A typical day at work was data entry, calling clients and collecting information. I was however able to volunteer and take on the Women's Employment Equity leadership role. This added variety to my everyday work. Through this experience I was able to create a happier working environment within CRA. I had approval from the Directors to put together programs/workshops/brown baggers for the employees. I worked on some things with the EAP counsellors and was able to bring in my own materials. I was able to use my intuitive sense to bring a positive mindset (to some) by allowing them to see how honoring your values is important to your happiness (including your happiness in the workplace). I was able to create the job I wanted through volunteering my services. CRA saw the benefit to do.
What did I learn? I learned that CRA was only a stepping stone. There was no place for me to go there. I committed 12 years of my life there and did gained valuable work experience but had a lot of curve balls thrown my way throughout. The work was generic and the same and sitting a computer all day was taking it's toll.
Management - in my team was awesome, understanding and supportive. Management did their best with what they had to work with. I was able to be a brief part of seeing how things funnel down from the Director and VP's.
My co-workers - for the most part were great. Again it is what you make it. There is always gossip and negativity for many things that tran
Call Center Representative | Ottawa, ON | Sept 24, 2019
Horrible repetitive job, decent pay
Took a little over a year to hear back from application process. After hearing back, training was just about two weeks of very dry material. While training it was very difficult to understand what the job actually really entailed. They really just explain how to do it, not really what it is. After being on the phones for a little while, you understand your job just consists of taking inbound and making outbound calls dealing with taxpayers with outstanding amounts owing. This is a PERFORMANCE based position. Which means, you are heavily timed on how quick you are on the phone, after call work, breaks etc... Even if you are a couple seconds late coming back from your break, you will have to e-mail your team lead and let them know you were late or else it will go against you as everything is timed. There is a lot of micromanagement in the office. If you even dare to take a UNSCHEDULED bathroom break or go for a sip of some water, you will be penalized on your stats if not on a scheduled break. Your time here really depends on how you perform. Team leads can really make or break your enjoyment to work. Operational hours are from 7am-11pm. You will need to be available to work ANYTIME between these hours. Having a dedicated schedule is very tough as everyone's schedule rotates every couple of weeks and alternates. You will sit in a cubicle for your entire shift and endlessly be on the phone. You have a 30 min lunch (unpaid) and two 15 minute breaks which are paid. This position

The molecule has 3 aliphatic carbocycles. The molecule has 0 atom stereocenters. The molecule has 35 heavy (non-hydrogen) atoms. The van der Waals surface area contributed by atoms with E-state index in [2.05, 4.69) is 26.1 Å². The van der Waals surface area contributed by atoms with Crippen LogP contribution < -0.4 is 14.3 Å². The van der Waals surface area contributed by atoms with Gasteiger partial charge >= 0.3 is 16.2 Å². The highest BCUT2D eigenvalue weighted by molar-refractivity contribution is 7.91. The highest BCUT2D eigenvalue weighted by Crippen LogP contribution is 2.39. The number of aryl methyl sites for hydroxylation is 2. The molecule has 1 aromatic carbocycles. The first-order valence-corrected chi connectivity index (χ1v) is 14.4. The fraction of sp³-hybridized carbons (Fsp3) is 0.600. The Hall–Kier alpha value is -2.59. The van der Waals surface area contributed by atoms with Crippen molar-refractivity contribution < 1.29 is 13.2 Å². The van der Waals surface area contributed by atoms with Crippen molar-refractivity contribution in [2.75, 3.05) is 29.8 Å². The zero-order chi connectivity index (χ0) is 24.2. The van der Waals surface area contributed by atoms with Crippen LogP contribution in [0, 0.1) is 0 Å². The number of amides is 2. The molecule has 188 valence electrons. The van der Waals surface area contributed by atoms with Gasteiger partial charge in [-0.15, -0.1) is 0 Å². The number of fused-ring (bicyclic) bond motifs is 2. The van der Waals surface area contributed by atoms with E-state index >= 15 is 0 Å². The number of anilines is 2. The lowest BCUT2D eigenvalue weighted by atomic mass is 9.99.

Senior Public Affairs Specialist | Ottawa, ON | Feb 3, 2014
Biased work environment
My managers were a disaster: they played favourites among the staff and prevented me from having adequate contact with clients. In one case they plotted my failure in a specific assignment, but the plot backfired when the client instructed my manager and the one who participated in the plot to modify their work to match the quality of mine.